Blanche’s Monologue The passage cited from “A Streetcar Named Desire” reveals the uncommon aspects of her character: the ideal notion of love and seething desire within herself, sexual struggle and conflict, pretentiousness of the ‘grand’ lady and the financially strained woman. It seems like Blanche’ ranting toward Stella but it actually likes Blanche talks to herself. First of all, after yesterday’s poker game, drunken Stanley cruelly abused Stella in public. However, Stanley’s sweet words and frank actions persuade Stella to forgive him, go back home, and spend the night with him. On the one hand, Blanche cannot understand why Stella decides to tolerate Stanley’s violent behaviors.
“A Streetcar Named Desire” is a book from 1947 written by Tennessee Williams. Blanche DuBois is an English teacher from Mississippi who comes to New Orleans to stay with her sister Stella Kowalski. Blanche cannot believe how Stella could be married to Stanley Kowalski who is a Polish, violent and cruel man. She had shown signs of mental instability, but when Stanley reveals information about Blanche’s past to her lover Mitch it all goes downhill for her. Blue Jasmine is a film from 2014 directed by Woody Allen.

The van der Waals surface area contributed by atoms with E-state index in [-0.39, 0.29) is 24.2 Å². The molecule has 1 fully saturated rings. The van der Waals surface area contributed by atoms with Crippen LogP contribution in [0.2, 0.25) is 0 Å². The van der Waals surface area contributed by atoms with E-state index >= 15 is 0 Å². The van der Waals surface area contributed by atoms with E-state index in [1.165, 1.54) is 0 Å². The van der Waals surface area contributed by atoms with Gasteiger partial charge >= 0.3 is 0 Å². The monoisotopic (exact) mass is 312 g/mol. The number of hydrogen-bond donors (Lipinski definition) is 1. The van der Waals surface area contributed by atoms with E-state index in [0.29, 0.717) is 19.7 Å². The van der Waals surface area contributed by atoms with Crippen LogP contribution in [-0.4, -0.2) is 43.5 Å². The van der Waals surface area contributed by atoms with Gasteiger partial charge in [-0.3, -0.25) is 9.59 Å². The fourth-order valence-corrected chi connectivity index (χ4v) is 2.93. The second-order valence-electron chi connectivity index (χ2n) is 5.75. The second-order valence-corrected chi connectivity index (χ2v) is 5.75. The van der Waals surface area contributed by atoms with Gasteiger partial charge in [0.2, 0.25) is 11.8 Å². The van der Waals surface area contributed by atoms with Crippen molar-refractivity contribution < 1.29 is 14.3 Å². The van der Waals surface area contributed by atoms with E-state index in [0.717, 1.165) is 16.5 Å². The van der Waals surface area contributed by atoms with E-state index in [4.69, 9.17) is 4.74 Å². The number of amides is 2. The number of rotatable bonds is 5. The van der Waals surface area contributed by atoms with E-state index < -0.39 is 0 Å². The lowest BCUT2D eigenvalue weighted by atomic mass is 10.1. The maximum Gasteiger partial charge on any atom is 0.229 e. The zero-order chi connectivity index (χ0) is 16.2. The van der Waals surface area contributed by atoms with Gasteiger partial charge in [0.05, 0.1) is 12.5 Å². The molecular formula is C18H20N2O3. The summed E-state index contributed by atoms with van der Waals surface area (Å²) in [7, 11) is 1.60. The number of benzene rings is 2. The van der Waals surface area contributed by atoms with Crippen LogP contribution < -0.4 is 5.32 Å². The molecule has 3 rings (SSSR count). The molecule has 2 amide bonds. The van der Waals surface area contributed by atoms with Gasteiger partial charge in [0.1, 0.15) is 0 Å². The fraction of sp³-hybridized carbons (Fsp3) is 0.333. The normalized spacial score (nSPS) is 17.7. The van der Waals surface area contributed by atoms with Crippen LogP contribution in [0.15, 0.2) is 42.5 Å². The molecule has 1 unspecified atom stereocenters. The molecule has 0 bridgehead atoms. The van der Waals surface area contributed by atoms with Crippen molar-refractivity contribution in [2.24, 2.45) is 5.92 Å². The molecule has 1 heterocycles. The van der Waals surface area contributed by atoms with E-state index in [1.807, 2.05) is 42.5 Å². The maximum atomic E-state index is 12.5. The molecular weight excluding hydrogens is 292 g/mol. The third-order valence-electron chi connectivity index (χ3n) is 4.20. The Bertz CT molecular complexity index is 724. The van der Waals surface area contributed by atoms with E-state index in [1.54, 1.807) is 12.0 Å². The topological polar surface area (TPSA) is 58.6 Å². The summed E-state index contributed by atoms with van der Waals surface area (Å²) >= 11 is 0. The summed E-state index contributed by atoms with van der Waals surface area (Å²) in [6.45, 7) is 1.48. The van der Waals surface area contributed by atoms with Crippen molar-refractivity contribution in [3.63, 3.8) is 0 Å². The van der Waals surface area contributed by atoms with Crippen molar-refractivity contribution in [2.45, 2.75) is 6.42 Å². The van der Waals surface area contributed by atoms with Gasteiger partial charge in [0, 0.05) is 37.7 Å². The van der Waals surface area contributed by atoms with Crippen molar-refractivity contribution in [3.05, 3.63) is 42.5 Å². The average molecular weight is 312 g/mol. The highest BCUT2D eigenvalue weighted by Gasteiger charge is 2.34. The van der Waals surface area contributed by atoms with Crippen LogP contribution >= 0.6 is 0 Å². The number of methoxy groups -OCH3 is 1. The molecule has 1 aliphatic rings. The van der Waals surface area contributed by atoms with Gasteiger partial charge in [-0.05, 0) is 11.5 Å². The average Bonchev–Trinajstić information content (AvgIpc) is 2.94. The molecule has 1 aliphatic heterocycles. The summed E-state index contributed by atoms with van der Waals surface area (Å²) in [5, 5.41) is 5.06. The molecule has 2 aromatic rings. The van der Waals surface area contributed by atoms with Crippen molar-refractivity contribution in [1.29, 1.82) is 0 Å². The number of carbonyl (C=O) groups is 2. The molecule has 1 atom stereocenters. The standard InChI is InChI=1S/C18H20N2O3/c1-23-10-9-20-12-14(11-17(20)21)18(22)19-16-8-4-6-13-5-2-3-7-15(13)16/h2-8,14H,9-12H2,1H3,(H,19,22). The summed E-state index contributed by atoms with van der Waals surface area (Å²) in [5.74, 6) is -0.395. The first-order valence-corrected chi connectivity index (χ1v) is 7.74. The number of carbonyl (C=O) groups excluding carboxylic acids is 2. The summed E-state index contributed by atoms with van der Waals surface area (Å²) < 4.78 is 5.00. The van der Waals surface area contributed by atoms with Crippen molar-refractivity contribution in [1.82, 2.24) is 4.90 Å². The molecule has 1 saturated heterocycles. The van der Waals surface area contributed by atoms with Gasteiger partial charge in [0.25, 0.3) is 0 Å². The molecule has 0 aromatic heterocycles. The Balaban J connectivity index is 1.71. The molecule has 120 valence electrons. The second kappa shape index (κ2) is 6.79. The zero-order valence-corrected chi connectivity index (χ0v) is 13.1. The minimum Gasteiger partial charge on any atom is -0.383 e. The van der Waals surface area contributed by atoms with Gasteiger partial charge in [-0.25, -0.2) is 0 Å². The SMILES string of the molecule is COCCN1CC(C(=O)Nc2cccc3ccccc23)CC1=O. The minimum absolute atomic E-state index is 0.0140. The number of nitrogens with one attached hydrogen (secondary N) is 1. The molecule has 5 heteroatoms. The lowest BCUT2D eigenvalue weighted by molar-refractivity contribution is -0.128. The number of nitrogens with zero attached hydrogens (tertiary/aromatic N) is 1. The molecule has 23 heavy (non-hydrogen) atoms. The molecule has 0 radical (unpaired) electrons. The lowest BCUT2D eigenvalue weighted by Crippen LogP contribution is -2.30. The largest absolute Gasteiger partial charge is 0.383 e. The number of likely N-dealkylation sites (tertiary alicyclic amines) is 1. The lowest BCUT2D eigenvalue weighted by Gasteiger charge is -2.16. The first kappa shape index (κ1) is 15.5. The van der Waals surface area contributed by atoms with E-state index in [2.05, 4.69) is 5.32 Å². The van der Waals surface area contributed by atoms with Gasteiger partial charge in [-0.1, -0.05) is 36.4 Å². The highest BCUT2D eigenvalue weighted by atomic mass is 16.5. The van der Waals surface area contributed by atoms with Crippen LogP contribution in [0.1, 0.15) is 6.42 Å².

With regard to the play's plot, Bianca functions to call Cassio's credibility into question. Though Cassio is relatively respectful to Bianca, he doesn't take her seriously. Cassio laughs about how much the woman loves him, how desperate she is, and how easily beguiled she has been by his false intentions of marriage. Iago has also referred to her as a prostitute, "A house wife that by selling her desires, Buys herself bread and clothes"(IV.i.97). Shakespeare further elaborates their dismissive speech over Bianca to arouse Othello’s suspicion into conviction that Desdemona is having a love affair.
“A Rose for Emily” is a dark, suspenseful Gothic tale in which a young girl is put on a pedestal by a town who sees her as haughty and scornful. Miss Emily Grierson’s father controls her and her love life, pushing away all people until he dies and Emily is left alone. As her life goes on the townspeople watch her and judge Emily, almost turning her life into a spectacle to be talked about. At her death, a gruesome sight is unfolded when her lover of over forty years ago is found decomposed in her upstairs room. William Faulkner effectively builds epic suspense in “A Rose for Emily” by the unchronological order of the story, the treatment of Emily’s father towards her, and her family’s history of mental illness.